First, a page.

Patricia N. Whitley-Williams, MD, is immediate past-president of the National Foundation for Infectious Diseases (NFID). She is professor of pediatrics; chief of the Division of Pediatric Allergy, Immunology, and Infectious Diseases; and senior associate dean for inclusion and diversity at Rutgers Robert Wood Johnson Medical School.
A native of Boston, she received a bachelor of science degree in biology from Simmons College in Boston and a medical degree from Johns Hopkins University School of Medicine. She completed her pediatric residency at Children’s Hospital Medical Center in Cincinnati and fellowship training in pediatric infectious diseases at Boston City Hospital/Boston University School of Medicine. She is board certified in pediatrics and pediatric infectious diseases and is a fellow of the American Academy of Pediatrics and a member of the Alpha Omega Alpha Honor Medical Society.
She serves as the National Medical Association (NMA) liaison to the Advisory Committee on Immunization Practices (ACIP) at the Centers for Disease Control and Prevention (CDC), and is a member of the NMA Task Force on COVID-19 Vaccines and Therapeutics. She is an active member of the Central Jersey Alumnae Chapter of Delta Sigma Theta Sorority, Incorporated. She has published articles and several book chapters, served on national grant review committees, and has mentored many young pediatricians, residents, and medical students. Her research interests HIV/AIDS in women and children as well as childhood and adolescent immunizations.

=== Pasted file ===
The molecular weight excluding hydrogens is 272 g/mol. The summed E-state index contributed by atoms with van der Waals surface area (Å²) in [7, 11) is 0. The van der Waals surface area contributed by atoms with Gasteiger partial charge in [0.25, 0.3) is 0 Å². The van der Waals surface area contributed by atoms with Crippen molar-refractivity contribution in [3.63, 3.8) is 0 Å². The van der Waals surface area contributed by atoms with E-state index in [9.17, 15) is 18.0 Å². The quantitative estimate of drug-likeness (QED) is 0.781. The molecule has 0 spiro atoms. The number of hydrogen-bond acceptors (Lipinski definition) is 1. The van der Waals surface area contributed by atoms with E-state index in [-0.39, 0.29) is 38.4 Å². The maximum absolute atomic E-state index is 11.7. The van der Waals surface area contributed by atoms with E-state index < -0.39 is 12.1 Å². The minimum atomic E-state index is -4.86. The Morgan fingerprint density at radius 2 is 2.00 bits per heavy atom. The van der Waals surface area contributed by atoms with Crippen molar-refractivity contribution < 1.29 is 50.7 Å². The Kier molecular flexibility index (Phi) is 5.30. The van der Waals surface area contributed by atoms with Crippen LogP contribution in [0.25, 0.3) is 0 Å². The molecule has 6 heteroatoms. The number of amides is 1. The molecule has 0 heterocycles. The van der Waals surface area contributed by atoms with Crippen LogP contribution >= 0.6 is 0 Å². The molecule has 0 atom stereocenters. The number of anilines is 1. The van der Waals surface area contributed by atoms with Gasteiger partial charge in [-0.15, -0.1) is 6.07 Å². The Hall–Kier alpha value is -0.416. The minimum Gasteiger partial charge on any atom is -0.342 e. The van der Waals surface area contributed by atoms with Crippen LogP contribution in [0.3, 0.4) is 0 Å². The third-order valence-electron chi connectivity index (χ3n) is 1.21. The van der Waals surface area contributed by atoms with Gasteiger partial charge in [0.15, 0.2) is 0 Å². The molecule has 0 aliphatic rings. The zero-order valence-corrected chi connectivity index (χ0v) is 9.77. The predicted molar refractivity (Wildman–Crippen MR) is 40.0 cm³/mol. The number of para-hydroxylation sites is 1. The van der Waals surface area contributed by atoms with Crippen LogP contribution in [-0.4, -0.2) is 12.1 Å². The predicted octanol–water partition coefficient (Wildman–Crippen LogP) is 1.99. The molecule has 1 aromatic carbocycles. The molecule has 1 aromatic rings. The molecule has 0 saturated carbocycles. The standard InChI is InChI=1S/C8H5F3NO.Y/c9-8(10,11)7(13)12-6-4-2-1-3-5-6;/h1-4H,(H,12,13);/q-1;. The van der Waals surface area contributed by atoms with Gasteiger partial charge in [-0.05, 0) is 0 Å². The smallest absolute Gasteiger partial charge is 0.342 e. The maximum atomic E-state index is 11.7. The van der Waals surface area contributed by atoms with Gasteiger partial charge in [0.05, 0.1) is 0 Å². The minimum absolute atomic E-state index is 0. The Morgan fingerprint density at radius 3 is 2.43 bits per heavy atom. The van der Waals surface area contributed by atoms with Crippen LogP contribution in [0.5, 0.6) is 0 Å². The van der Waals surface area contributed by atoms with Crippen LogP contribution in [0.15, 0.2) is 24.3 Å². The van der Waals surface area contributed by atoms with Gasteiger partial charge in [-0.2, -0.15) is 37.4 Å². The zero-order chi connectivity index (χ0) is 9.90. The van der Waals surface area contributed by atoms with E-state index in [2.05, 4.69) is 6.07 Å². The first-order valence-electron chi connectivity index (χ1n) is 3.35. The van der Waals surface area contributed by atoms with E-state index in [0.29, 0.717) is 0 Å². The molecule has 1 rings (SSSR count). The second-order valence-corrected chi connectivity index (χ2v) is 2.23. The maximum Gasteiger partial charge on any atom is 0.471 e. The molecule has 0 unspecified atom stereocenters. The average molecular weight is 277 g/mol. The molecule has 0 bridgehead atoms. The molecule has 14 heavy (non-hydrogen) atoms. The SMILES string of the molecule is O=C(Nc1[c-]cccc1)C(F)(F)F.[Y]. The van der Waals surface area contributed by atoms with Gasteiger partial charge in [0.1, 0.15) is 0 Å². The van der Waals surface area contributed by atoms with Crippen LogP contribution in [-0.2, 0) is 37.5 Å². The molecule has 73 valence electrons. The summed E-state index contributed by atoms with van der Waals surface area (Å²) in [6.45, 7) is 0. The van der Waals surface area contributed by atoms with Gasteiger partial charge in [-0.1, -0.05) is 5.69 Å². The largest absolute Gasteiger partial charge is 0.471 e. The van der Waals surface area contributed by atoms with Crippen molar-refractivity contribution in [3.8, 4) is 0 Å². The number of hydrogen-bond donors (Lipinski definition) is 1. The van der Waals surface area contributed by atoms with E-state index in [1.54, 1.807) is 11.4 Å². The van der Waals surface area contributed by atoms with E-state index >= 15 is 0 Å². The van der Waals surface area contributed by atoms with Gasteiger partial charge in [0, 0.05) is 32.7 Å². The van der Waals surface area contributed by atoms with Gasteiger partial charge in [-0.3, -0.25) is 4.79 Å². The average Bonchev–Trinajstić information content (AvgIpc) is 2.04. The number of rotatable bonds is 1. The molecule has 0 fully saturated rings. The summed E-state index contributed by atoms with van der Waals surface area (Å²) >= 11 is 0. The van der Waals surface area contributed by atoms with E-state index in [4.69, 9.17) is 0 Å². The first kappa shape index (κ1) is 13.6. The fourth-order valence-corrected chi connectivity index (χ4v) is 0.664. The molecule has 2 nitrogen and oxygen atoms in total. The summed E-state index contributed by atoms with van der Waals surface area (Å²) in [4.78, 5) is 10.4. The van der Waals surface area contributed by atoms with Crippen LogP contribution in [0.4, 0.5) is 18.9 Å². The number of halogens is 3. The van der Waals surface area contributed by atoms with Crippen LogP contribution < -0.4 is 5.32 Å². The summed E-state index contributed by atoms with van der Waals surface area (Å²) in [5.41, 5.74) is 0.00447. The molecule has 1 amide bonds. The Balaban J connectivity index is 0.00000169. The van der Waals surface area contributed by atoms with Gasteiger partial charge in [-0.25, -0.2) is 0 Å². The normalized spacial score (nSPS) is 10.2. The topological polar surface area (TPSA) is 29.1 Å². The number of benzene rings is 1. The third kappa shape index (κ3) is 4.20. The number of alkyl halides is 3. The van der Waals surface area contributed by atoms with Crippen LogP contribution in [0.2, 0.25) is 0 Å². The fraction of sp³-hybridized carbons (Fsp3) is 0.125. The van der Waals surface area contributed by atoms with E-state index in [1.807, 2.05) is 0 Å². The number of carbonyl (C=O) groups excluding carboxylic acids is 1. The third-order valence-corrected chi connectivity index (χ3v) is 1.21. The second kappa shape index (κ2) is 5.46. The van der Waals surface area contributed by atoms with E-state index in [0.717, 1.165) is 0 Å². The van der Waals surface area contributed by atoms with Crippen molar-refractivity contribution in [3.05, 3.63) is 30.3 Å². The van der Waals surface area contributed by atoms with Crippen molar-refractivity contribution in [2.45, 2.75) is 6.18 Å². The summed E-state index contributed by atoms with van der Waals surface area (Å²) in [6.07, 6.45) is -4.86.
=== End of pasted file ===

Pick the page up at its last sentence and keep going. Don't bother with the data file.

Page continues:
Areas of Expertise:
- Childhood and adolescent immunizations
- Health disparities
- HIV/AIDS in women and children
- Impact of influenza (flu) in children and teens
- Flu prevention and treatment
- Vaccine confidence and vaccine hesitancy
“[COVID-19 vaccines have] been tested in thousands of people and now millions of doses have been given in the US and across the world. … The side effects from the vaccines are mild and certainly far outweigh the risk of becoming infected with COVID-19 and suffering some of the complications, which obviously could be very severe.” Source: Amsterdam News
Commenting on 189 pediatric deaths during the 2019–2020 flu season: “More than half of these children were healthy—they had no pre-existing conditions,” Dr. Whitley-Williams said, adding that vaccinations are estimated to reduce flu-associated deaths in children by 65 percent. Source: Axios
“Medical professionals and the health care system at large must engage with Black communities, address their concerns, and convey the safety and importance of these vaccines in protecting against both COVID-19 and flu.” Source: CNN
“We really need to continue to vaccinate against COVID-19 and flu as we go forward. That’s the only way we’re going to control this pandemic.” Source: iHeartRadio
Whitley-Williams on Flu in Children:
Whitley-Williams on Infectious IDeas Podcast:
In this inaugural episode of the NFID podcast Infectious IDeas, NFID Immediate Past-President Patricia N. Whitley-Williams, MD, talks about the life-saving benefits of vaccines, public health challenges that keep her awake at night, and the vaccine myth that she would most like to bust.
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Updated January 2023